AUSTIN: That was a bureaucracy decision, though?
CHALMERS: No Steve there are a lot of questions for Ministers to answer about this, but if not that then doctored documents and a whole series of rorts. The point that I'm making is if this is the standard applied to Christine Holgate, with all this faux outrage from the Prime Minister about standards, why doesn't he apply those same standards to his own Ministers?
AUSTIN: On that issue of the block of land question, I don't know if there's a connection but Christian Porter the federal Attorney General released today a draft plan for discussion at some point about some sort of national Independent Commission Against Corruption. I haven't seen it, Jim Chalmers, I don't know what's actually in it. All I've seen is a flashing on the screen of what was on News24. Have you seen it? Can I get your reaction to whatever was actually released?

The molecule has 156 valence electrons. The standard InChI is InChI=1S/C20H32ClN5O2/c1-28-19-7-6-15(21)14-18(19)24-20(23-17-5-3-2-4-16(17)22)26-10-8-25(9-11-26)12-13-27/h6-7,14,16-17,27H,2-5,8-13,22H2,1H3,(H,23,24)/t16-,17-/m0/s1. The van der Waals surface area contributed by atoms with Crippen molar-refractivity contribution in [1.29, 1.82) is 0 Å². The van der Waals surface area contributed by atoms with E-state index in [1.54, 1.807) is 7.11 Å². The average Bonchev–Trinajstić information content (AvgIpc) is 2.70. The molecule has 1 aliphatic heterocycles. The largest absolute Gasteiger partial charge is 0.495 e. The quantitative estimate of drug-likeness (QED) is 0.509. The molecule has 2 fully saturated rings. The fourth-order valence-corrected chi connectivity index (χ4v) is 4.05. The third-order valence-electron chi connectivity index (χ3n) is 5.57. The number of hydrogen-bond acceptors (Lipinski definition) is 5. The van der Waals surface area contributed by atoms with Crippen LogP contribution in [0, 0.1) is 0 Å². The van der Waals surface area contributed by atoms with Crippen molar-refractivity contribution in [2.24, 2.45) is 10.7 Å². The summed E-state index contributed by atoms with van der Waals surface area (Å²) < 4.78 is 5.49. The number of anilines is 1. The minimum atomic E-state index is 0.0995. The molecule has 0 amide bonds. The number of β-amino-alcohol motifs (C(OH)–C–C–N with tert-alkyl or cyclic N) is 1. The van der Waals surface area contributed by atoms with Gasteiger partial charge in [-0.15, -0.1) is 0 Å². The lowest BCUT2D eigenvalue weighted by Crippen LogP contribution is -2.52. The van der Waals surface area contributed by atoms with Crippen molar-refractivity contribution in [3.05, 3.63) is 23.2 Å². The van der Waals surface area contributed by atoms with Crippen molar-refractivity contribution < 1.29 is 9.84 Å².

CHALMERS: We've got it now, and my colleague Mark Dreyfus, who's a distinguished QC, is going through it. His initial reaction is that it's quite a weak model, it's quite a secretive model, and certainly not the kind of national integrity commission that most people would want to see, particularly in light of some of those recent Morrison Government scandals. He'll keep going through it. We'll come to a considered view. Certainly those are his first impressions. The best way for your listeners to understand what's going on here is that the Government's had this draft legislation since December last year. They've said for some years that they want a national integrity commission but they've been doing the big go-slow on it. Now that they've released it, we think it's likely to fall short in lots of key areas.